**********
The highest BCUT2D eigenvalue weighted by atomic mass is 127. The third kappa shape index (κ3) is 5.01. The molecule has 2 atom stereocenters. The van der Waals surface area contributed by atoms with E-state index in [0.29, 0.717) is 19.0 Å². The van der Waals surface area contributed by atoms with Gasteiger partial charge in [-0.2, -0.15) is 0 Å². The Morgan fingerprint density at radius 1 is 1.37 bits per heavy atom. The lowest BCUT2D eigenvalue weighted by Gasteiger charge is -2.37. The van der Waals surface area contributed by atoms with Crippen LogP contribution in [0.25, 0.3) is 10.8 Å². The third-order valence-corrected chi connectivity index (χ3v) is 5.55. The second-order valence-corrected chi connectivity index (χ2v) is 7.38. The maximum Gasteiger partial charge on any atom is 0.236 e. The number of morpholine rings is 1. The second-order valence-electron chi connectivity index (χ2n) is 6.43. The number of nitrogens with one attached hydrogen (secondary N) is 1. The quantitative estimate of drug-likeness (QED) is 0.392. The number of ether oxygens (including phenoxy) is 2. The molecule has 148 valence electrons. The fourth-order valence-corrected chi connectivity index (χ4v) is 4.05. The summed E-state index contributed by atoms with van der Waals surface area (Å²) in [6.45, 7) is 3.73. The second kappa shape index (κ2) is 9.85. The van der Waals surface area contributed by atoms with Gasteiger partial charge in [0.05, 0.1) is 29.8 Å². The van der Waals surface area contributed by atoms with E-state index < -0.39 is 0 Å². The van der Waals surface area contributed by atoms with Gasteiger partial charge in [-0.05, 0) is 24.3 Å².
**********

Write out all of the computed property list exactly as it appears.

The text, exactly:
The highest BCUT2D eigenvalue weighted by atomic mass is 127. The third kappa shape index (κ3) is 5.01. The molecule has 2 atom stereocenters. The van der Waals surface area contributed by atoms with E-state index in [0.29, 0.717) is 19.0 Å². The van der Waals surface area contributed by atoms with Gasteiger partial charge in [-0.2, -0.15) is 0 Å². The Morgan fingerprint density at radius 1 is 1.37 bits per heavy atom. The lowest BCUT2D eigenvalue weighted by Gasteiger charge is -2.37. The van der Waals surface area contributed by atoms with Crippen LogP contribution in [0.25, 0.3) is 10.8 Å². The third-order valence-corrected chi connectivity index (χ3v) is 5.55. The second-order valence-corrected chi connectivity index (χ2v) is 7.38. The maximum Gasteiger partial charge on any atom is 0.236 e. The number of morpholine rings is 1. The second-order valence-electron chi connectivity index (χ2n) is 6.43. The number of nitrogens with one attached hydrogen (secondary N) is 1. The quantitative estimate of drug-likeness (QED) is 0.392. The number of ether oxygens (including phenoxy) is 2. The molecule has 148 valence electrons. The fourth-order valence-corrected chi connectivity index (χ4v) is 4.05. The summed E-state index contributed by atoms with van der Waals surface area (Å²) in [6.45, 7) is 3.73. The second kappa shape index (κ2) is 9.85. The van der Waals surface area contributed by atoms with Gasteiger partial charge in [0.05, 0.1) is 29.8 Å². The van der Waals surface area contributed by atoms with E-state index < -0.39 is 0 Å². The van der Waals surface area contributed by atoms with Gasteiger partial charge in [-0.05, 0) is 24.3 Å².